As The Crow Flies

“As The Crow Flies” by Jeffery Archer is my latest literary conquest, albeit an easy one. The six hundred succinct pages chronicling nearly seventy years and traversing multiple continents left me singularly uninterested. Were it not for book club obligations, I must confess that I would have put down the book within a few chapters. While I am able to compliment Mr Archer on his ability to grapple with the breadth, twists and turns of the complexity of relating a 70 year drama, I have little else to recommend the book – particularly to someone who shares my particular taste in literature.

The novel tells the story of Charlie Trumper and his adventures from London East End fruit-and-vegetable man selling on a street corner to owner of “the world’s largest store” – a complex the size of a city block comprising everything from fruits and vegetables to a bank and travel agency. His journey begins in the early 20th century, passing through two world wars and a myriad of familial drama involving his wife, Becky, his stepson (and illigitimate child of his archenemy) Daniel, and his rivals the Guy Trentham family.

The drama comes complete with an incestuous relationship, cowardice on the battlefield, murder, suicide and deception – and yet I was bored for at least 500 of the 600 pages. The characters – in spite of nearly 70 years worth of growth – were one dimensional. There was a distinct lack of emotional depth to the characters, and the story itself was told from a rather cold third person. Even the brief sections of first person narrative were passionless in recounting their respective adventures. My personal bias leads me to connect this to the rather brusque writing style – my personal preference being for a more artful and poetic style.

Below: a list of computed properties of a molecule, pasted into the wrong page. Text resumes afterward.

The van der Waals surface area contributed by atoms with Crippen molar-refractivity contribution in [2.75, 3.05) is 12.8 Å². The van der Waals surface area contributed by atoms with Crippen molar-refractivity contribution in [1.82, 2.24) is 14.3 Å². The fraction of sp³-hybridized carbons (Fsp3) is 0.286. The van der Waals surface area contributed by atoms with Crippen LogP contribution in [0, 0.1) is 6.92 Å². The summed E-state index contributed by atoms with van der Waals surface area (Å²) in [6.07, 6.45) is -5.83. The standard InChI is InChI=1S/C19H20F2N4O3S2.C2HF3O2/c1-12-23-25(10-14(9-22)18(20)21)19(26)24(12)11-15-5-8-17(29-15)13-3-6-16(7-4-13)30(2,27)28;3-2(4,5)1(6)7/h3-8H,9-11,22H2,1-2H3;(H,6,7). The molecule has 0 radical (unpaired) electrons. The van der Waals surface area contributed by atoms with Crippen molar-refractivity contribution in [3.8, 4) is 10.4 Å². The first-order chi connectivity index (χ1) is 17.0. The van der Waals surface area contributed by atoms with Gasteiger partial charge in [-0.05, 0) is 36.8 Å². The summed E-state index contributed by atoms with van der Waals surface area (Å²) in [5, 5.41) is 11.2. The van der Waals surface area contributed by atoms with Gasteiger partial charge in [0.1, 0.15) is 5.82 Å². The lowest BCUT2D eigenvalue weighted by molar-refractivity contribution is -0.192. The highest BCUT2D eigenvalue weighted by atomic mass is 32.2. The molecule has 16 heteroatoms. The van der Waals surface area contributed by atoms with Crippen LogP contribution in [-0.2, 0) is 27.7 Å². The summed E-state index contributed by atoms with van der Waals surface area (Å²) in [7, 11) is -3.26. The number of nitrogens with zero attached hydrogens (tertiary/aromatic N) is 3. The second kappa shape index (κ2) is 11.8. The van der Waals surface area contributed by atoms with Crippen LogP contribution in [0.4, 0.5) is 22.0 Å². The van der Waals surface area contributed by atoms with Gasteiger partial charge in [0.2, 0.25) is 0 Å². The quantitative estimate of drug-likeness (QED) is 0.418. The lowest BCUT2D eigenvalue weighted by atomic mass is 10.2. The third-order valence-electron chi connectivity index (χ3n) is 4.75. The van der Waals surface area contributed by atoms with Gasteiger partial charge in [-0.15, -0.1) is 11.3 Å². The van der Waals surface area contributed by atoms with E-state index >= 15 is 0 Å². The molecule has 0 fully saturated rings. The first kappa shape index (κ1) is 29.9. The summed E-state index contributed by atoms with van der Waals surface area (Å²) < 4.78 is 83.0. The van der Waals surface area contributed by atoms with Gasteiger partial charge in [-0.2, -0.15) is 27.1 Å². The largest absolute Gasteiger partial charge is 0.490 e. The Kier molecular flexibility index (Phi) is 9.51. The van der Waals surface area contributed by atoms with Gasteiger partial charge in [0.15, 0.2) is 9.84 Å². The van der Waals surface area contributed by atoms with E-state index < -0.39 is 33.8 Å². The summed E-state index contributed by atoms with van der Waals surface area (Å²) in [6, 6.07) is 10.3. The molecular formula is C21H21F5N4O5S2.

Much of the time I felt lost in the technical jargon of stock options and business legalese, when what I was craving was to know the characters on a far more personal level. The wide brush strokes necessary to cover decades of events feel crude, however well crafted the shape of the story.

The mystery and drama felt all too predictable. The drama was not dramatic enough, the tragic not tragic enough and the romance not passionate enough. While the reader is somewhat led to believe that Mr. Trumper’s successes were the result of overcoming great obstacles, these obstacles were overcome in the matter of a few pages with seemingly little trial and no angst or any other emotion on the part of the protagonists.

Perhaps the chief disappointment of the entire novel was the treatment of the most tragic moment of the novel. The Trumper’s bright and promising only son, Daniel, discovers that his finace (who he believes to be pregnant with his child) is actually his half sister – they share a mutual father, the archenemy of his parents – which leads Daniel to commit suicide by hanging himself in his office at Cambridge. The affair read more as a poorly acted soap opera rather than a great tragedy – the finace/half-sister suffers from amnesia as a result, which nearly risks her loosing her inheritance and almost looses Charlie his company – and yet the overwhelming sorrow of the event is brushed under the rug without so much as a sniffle on the part of the reader.

I feel obligated to apologize for my rather harsh review as a starter. I recognize that I am truly a literary snob at heart. While I’m sure many would greatly enjoy Charlie Trumper’s tales of victory over the upper classes, this book will not make my “to read again” list.

Wishing you blessings & good reads



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